Since 1955 there have been several accounts of a variety of implants which were the harbinger of the modern day cervical arthroplasty. Initial reports of disc replacements ranged from methylmethacrylate injections to unconstrained spheres composed of various substances ranging from silicone, rubber, and stainless steel [18, 19, 20]. Early arthroplasty designs never achieved much in the form of widespread practical application as they were forsaken after sparse clinical use. However, early success with lumbar disc replacements ushered in a new era of spinal arthroplasty in the cervical spine. In 1991 the Bristol/Cummins disc is credited as the first of the modern articulating Cervical Artificial Disc Replacement (C-ADR) devices which was implanted in 20 patients and was reported to be functional in several for as long as 12 years postoperatively . Since then an array of designs have flooded the marketplace with materials ranging from metal-on-metal, metal-on-plastic, non-articulating metal bonded to plastic, plastic embedded in cloth, polymer fibers wound around a polycarbonate urethane core, and PEEK on PEEK [17, 22, 23, 24]. Despite a wide array of designs and formulations, manufacturers have been unable to emulate and reproduce the mechanical and load bearing properties of the innate human disc. Therefore the various axial and shear loads are still being transferred to the index and neighboring adjacent levels. In order to offset these loads different bearing designs have been conceived, each of which vary based on the amount of impedance, restraint and stability they confer to the spinal unit and dorsal facet joints. Implants without any mechanical impedance built in are considered unconstrained and allow for significant mobility while sacrificing some implant stability. Constrained devices impede movement of the spinal unit within the range of normal physiologic motion and infer greater implant stability by removing shear forces on the facet joints, but in turn place significant stress on the surfaces at the vertebral endplate-implant junction. Semiconstrained implants allow motion just outside the physiologic norm in effort to theoretically decrease the mechanical stresses felt at both at the facet joints and the interface between the implant and the bony surfaces. While often successful, these varied designs have also brought with them a concomitant range of complications with documented occurrences of extrusions, heterotopic ossification, osteolysis, and hardware failure [16, 23, 25, 26, 27, 28].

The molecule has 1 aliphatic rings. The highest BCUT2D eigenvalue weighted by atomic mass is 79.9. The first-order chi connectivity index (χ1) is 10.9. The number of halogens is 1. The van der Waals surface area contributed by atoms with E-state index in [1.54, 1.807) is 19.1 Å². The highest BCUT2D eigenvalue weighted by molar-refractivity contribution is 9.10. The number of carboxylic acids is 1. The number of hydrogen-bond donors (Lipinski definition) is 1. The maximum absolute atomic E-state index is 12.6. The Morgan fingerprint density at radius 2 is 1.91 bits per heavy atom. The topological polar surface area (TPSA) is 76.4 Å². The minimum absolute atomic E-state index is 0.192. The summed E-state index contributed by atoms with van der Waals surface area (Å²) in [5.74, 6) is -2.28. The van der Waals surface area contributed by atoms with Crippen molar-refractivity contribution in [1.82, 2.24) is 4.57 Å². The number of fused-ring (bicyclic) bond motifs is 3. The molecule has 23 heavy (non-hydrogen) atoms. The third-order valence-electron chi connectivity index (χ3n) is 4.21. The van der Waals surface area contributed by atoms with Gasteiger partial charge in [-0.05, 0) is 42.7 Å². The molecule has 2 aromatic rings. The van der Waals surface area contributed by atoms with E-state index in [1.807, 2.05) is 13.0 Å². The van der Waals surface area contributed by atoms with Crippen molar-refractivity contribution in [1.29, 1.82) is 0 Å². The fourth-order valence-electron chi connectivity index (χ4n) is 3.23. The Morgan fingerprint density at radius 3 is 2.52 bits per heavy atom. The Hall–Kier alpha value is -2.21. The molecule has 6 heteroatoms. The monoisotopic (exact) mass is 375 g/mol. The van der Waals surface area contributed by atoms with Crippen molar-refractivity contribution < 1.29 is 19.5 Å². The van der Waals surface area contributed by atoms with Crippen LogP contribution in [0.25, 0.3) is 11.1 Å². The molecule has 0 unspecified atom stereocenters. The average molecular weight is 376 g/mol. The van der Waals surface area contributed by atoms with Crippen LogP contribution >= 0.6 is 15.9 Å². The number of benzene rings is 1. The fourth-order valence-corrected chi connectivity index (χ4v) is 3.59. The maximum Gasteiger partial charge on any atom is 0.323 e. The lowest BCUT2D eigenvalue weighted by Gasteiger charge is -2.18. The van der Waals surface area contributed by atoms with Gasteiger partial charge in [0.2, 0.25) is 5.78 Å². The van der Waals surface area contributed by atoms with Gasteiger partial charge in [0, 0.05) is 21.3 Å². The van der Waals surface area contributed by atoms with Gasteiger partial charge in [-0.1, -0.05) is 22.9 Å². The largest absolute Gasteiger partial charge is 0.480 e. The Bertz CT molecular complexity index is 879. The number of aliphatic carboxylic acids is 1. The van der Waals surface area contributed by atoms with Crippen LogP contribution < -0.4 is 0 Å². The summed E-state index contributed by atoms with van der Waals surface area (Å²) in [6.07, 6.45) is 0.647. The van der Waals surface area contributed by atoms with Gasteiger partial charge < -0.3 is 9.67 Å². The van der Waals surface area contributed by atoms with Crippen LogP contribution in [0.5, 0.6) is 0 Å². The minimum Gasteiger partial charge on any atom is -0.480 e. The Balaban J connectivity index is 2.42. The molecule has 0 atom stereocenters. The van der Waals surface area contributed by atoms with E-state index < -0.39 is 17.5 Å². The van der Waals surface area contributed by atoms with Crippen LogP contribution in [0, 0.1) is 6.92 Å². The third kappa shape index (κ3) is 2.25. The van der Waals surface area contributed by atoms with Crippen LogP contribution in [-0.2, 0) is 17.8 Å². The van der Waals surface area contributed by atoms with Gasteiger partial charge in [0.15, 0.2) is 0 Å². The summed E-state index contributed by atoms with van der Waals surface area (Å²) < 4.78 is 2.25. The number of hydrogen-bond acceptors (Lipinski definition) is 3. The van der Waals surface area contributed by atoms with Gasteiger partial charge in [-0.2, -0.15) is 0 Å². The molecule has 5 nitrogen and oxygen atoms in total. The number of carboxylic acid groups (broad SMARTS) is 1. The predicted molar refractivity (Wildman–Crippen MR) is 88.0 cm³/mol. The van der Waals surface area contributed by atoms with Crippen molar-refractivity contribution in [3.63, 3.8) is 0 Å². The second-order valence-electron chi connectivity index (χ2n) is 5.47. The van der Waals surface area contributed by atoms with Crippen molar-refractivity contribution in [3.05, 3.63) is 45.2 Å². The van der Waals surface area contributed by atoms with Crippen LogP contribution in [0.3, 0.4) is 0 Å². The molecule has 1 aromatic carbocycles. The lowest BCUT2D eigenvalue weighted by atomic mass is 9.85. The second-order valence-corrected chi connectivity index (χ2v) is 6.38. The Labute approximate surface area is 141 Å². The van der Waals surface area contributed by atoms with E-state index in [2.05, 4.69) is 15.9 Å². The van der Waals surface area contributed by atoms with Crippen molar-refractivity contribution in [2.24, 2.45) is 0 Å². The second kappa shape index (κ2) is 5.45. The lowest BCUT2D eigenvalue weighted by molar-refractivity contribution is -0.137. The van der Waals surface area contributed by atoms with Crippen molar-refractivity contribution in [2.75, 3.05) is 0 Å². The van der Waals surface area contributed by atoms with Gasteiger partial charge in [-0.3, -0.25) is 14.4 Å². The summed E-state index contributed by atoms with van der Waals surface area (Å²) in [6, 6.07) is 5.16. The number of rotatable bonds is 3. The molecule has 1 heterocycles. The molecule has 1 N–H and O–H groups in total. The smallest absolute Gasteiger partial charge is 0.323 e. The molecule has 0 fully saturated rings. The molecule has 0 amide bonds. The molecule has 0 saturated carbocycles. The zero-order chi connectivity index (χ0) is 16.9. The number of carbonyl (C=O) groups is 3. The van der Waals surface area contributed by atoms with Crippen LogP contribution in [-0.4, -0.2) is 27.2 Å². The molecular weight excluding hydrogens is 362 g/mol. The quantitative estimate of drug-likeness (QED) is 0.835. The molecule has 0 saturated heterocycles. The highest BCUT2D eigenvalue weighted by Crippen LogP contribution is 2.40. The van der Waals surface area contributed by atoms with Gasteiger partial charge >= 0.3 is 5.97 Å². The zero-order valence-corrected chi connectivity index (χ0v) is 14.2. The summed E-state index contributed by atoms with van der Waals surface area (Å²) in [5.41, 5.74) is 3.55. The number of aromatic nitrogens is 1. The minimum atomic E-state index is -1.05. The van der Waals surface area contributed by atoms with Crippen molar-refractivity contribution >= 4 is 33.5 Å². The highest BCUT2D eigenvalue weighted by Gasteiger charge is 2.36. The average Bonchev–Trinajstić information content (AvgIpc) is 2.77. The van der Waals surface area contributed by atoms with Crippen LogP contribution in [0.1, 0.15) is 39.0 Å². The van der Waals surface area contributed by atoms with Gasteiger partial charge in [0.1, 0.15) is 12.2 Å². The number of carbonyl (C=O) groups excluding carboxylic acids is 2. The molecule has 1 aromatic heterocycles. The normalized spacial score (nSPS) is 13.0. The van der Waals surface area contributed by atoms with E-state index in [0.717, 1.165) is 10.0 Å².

3.2 Fusion implants
Following implantation of the disc replacement a successful cervical hybrid arthroplasty is conditional upon a solid foundation in the form of the adjacent fusion. Fusion implants can be grouped into stand alone versus standard plate and interbody cage designs. Often Allograft, Carbon fiber, Polyetheretherketone (PEEK), and titanium (Ti) have been designated for interbody cage designs. Each material varies in regards to their unique biocompatibility, surface topography, osseointegration, and imaging characteristics. Some implant manufacturers are also borrowing traits from other designs in efforts to improve upon attributes they lack. For example some designers are taking the once inert PEEK cage and bio-actively coating them with either Hydroxyapatite (HA) or Ti, creating a composite design in efforts to improve osseous integration.
4. Surgical rationale and decision making
4.1 Implant placement and rationale